3. Space is both an absolute void and a conditioned fullness.
Space as an absolute abstraction is infinite and void of any qualities or attributes that we can conceive of. It has no dimensions, since concepts such as length, breadth, and depth are relative to our physical world and relative to a frame of reference. For example, what is the length of this written sentence? Does your answer take into account the distance between the atoms of the paper on which it is printed or the distance between the first and last letters. There can be no such dimension for that which is the All. However, space abhors a vacuum. Every “point” in space as a center for the focus of our limited perception is filled with some degree of substance, force or being. Even the “points” in space that we cannot perceive directly with our powers of perception are similarly filled. Space is the All and the absolute container of All. Whatever can be said of space in this regard can be said of the Deific Principle.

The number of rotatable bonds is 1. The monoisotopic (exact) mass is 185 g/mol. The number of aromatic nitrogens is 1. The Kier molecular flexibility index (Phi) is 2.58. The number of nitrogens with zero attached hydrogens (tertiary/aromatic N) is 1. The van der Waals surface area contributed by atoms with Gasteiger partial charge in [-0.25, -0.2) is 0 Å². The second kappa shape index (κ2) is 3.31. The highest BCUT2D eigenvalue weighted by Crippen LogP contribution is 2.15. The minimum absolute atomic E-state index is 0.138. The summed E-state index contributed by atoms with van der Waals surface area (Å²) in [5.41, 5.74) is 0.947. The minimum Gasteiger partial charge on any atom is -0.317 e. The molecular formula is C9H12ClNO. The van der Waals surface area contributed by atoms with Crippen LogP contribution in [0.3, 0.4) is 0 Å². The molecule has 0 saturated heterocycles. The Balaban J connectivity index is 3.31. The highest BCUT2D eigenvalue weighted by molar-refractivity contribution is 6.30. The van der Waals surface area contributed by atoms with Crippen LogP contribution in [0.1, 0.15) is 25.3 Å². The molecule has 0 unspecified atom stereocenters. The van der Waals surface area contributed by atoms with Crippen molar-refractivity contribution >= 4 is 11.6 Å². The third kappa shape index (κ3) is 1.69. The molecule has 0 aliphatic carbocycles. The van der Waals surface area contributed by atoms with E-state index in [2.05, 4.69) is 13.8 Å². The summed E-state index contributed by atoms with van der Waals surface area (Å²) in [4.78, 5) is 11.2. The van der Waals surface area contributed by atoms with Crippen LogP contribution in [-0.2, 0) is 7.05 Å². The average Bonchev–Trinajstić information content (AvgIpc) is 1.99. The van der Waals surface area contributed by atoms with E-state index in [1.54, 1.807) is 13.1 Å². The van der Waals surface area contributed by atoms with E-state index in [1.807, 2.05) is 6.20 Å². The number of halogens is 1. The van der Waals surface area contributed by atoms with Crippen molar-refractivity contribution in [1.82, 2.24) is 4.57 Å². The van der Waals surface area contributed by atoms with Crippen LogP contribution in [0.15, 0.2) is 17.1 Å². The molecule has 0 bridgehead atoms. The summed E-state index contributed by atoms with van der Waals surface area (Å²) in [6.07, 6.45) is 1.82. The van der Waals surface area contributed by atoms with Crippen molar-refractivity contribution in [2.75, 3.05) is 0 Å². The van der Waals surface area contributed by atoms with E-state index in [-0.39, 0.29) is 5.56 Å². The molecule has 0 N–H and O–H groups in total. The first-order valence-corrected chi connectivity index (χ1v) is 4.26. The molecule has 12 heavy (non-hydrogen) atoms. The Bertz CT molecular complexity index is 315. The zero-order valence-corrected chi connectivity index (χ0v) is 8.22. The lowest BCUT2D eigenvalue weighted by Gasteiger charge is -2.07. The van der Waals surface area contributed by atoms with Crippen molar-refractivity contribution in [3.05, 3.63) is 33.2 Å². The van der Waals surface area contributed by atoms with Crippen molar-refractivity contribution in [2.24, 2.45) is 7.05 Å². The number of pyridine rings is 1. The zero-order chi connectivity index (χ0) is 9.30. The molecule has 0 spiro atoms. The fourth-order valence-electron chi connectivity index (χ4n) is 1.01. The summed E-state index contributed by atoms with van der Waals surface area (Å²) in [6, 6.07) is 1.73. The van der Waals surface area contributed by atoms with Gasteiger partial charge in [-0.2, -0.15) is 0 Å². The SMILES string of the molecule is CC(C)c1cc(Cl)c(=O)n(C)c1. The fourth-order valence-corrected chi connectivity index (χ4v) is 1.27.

4. The fullness of Space is sevenfold in its manifestation from its undifferentiated to its most differentiated degree of substance.
It is in and through this fullness of space, symbolized as the “eternal mother-father,” that all beings and worlds are born, live, move and have their being. All beings and worlds are sevenfold in regard to their constitution, states, and planes of consciousness. Like space, our consciousness even in the waking state, has its absolute voidness and its conditioned and differentiated fullness.  Consciousness, or awareness, in itself is devoid of any attributes or qualities. Yet, the states and planes of consciousness are distinguished by the different objects and subjects which we are conscious of, while in those states. While in those states, we are consciously full of impressions of different degrees and qualities. What can be said of space in this regard can be said of the fullness of the periodically manifesting Kosmos within the Absolute Deific Principle.
An excerpt from “The Secret Doctrine” will further illustrate the issue: